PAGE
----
The IEM shells themselves are made of solid metal with and feel substantial in hand. The gold/bronze styling is tasteful and unlike the Starfield, it looks like there won’t be any issues with paint chipping. There are two large front vents on the Aria and isolation is fairly middling. The nozzle size is a reasonable 5 mm and has an embedded nozzle filter. Though there isn’t a lip on the nozzle to prevent tips from slipping off, I find that silicon tips grip the metal nozzle tightly and there is no issue with them coming off. The Aria fits well to my ear and seals well though it does feel a little bulky. Overall, though the accessories may be sorely lacking, the Aria’s build quality is superb.
The Aria has a balanced tuning with a touch of warmth to its mids. Though its tuning is extremely similar to IEMs like the MoonDrop Starfield and the Thieaudio Legacy 2, something about the Aria’s sound presentation appeals greatly to me. It comes off as natural sounding in the bass and mids with a comfortably sized soundstage. Though its resolving ability isn’t standout, I don’t find myself necessarily yearning for improvements here like I would on other budget sets. The Aria provides a cohesive package that works excellently as a whole.
Frequency response of the MoonDrop Aria. Measurement taken with an IEC-711 clone microphone. Comparisons can only be made to other measurements taken by this specific microphone. The peak at about 8-9 kHz is an artifact of the microphone. It likely does not actually exist as depicted here.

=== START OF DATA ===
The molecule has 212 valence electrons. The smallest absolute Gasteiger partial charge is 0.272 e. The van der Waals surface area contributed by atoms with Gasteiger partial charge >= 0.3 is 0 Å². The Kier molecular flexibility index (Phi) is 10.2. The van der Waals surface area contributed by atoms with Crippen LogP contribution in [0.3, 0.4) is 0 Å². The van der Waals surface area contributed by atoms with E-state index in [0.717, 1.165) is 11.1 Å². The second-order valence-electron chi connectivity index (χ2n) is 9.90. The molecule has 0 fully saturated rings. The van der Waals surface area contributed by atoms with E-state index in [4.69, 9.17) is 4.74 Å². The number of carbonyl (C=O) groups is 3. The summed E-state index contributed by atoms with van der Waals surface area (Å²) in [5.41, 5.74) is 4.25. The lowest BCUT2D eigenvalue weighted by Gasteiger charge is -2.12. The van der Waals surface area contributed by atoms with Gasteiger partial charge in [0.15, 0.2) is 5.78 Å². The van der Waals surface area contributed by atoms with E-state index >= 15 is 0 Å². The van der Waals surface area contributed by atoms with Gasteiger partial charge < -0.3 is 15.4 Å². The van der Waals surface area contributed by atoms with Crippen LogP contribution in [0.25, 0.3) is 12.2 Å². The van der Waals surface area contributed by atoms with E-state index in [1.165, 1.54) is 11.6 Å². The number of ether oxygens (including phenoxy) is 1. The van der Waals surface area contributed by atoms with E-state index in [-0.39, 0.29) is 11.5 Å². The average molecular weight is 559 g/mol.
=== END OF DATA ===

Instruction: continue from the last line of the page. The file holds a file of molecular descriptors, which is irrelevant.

The bass of the Aria extends well into the subbass region. Though there is a loss of physicality at the lowest octaves, the bass of the Aria handles itself competently. It leans towards the boomy side but not overbearingly so. There isn’t a sense that one part of the bass dominates the other and comes off as a rather seamless experience. Compared to some of the hybrids I’ve listened to recently, the bass quality of the Aria is quite good. It doesn’t sound too dry or one-noted. There’s a natural feeling of decay and dynamism. One improvement I would like to see is if the bass notes of the Aria were firmer and slammed harder. As it is, there is pillowy softness at times. Though I wouldn’t call the Aria a basshead IEM, there is plenty of bass volume and never sounds lacking. All in all, I’m satisfied with the bass quality of the Aria. While it isn’t necessarily outstanding, the opposite is also true. You would need actually noteworthy bass to do better than the Aria.